What is the Age of Emancipation in New Jersey?
When parents go through a divorce, there are many legal matters to take care of. This can include the sensitive topics of child custody and child support. After a divorce is final, it is imperative to the court that parents try to foster a stable life for their children. This requires them to have a similar sense of financial stability that they were used to before the divorce. It is because of this that child support exists. When dealing with these matters, it is important to retain the services of an experienced New Jersey family law attorney.
What is Child Support?
Both of a child’s parents are required to financially assist them by law in New Jersey. This is accomplished through child support payments. These are made by a child’s non-custodial parent to the custodial parent. Raising children can be expensive in New Jersey, which is why it is important that the responsibility is not only on the shoulders of one parent. Instead, with child support, the cost of living for a child can be balanced between both parents. This ensures the child receives the financial support during their upbringing that they would have had if the divorce did not occur.
Calculating Child Support
New Jersey has no one solution to an amount that is owed in child support. Instead, it is calculated by the New Jersey Child Support Guidelines. This is a formula that allows the court to determine a fair amount owed in child support. This is based upon the family’s personal financial situation and what they are able to provide for their child. The formula in place applies to families with a combined yearly income between $8,840 and $187,200. This income is then calculated with the child’s cost of living to determine an amount that provides a stable upbringing. If the family in question is outside the income bracket, other factors regarding the family and their finances are considered to come to this conclusion.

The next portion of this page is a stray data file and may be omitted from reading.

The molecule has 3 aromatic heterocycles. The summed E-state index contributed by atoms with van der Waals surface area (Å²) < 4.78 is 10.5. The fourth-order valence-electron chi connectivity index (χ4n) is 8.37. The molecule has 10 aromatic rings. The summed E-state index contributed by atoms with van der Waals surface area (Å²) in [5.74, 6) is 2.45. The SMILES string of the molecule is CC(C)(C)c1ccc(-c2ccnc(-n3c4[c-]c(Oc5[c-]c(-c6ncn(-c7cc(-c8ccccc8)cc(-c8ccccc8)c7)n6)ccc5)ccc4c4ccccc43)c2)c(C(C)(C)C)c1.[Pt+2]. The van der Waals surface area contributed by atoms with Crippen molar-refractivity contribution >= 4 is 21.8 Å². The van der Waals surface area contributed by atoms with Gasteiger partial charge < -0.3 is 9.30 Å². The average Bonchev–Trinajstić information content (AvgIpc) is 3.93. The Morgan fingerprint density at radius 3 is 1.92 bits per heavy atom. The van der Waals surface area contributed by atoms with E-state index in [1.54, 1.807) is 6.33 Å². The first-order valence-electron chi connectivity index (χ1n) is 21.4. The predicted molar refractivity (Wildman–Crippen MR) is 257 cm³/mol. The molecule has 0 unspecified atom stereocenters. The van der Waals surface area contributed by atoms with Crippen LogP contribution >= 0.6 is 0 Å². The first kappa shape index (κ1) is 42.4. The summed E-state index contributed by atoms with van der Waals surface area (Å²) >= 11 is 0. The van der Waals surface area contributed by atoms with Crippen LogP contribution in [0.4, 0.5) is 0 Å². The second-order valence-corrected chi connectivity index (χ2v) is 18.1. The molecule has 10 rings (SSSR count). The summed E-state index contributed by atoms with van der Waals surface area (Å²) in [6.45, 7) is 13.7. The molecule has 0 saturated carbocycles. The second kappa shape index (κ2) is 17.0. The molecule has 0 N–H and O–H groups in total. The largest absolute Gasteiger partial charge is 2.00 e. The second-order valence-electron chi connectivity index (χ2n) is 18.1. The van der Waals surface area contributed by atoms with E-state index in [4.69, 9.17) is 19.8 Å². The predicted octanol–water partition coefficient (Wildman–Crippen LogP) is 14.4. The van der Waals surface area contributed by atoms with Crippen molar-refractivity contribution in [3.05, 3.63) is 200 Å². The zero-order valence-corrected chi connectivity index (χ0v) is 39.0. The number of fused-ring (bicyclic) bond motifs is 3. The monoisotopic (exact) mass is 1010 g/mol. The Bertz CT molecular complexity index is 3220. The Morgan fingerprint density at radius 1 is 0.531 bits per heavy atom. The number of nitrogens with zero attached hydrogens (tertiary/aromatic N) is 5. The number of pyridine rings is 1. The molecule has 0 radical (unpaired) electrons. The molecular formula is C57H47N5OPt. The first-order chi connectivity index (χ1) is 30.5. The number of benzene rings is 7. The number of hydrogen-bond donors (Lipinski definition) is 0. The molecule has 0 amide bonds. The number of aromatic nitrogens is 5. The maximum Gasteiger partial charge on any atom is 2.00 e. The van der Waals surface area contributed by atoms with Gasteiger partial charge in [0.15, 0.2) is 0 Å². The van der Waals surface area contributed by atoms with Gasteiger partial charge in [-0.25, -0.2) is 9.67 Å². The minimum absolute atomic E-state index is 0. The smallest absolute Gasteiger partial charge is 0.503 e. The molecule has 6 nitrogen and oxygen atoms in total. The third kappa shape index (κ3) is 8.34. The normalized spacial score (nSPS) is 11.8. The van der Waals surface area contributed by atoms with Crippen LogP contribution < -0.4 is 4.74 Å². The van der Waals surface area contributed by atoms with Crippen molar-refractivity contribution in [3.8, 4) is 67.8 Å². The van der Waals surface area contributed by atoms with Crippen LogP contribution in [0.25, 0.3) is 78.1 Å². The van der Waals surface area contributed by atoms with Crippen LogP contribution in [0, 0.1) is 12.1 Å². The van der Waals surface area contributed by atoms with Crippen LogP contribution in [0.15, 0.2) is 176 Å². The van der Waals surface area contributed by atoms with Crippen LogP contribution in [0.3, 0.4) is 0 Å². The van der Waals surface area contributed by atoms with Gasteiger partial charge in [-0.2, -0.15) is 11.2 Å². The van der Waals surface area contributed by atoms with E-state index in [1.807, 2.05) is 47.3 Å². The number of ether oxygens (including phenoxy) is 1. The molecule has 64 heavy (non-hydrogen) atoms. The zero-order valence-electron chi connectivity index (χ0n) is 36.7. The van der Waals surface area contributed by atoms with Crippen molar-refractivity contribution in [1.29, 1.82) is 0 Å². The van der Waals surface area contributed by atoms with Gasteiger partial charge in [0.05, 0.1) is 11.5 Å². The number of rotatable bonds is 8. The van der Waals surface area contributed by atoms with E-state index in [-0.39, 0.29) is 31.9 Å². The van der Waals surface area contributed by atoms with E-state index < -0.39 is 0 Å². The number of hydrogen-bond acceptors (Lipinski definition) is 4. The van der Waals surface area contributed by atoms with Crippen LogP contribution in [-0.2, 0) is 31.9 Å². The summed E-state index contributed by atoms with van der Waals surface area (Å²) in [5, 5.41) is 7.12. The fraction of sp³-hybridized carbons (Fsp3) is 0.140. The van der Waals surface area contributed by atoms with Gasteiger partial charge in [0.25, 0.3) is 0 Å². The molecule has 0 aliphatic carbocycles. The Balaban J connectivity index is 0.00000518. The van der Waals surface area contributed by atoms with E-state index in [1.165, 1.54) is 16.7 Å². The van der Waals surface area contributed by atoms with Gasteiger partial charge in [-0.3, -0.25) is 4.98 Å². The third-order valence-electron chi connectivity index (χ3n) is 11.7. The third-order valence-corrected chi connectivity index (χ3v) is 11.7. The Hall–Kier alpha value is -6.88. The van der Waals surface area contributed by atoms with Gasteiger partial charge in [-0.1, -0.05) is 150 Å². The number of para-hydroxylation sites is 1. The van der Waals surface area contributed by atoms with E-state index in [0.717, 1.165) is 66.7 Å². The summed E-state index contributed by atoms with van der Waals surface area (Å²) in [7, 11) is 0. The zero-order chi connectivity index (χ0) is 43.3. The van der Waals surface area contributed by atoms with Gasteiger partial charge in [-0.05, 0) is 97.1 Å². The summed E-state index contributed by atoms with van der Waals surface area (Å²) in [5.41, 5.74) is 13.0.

Age of Emancipation
It is important to know that child support payments do not last forever. Instead, they are required to be made until the child reaches what is known as the age of emancipation. In New Jersey, this age is usually 19 years old. However, all families are different. It is because of this that some families may face circumstances that require either an extension or early termination of these payments. An extension may be necessary if a child decides to go to trade school or college. A termination may be requested if the child proves to be able to provide for themselves. In the event of this, emancipation must be proven to the court. If the court approves, the child can be deemed emancipated and support payments can finish.
Contact our Firm
If you need an experienced legal team to guide you through your divorce, contact Townsend, Tomaio & Newmark L.L.C today.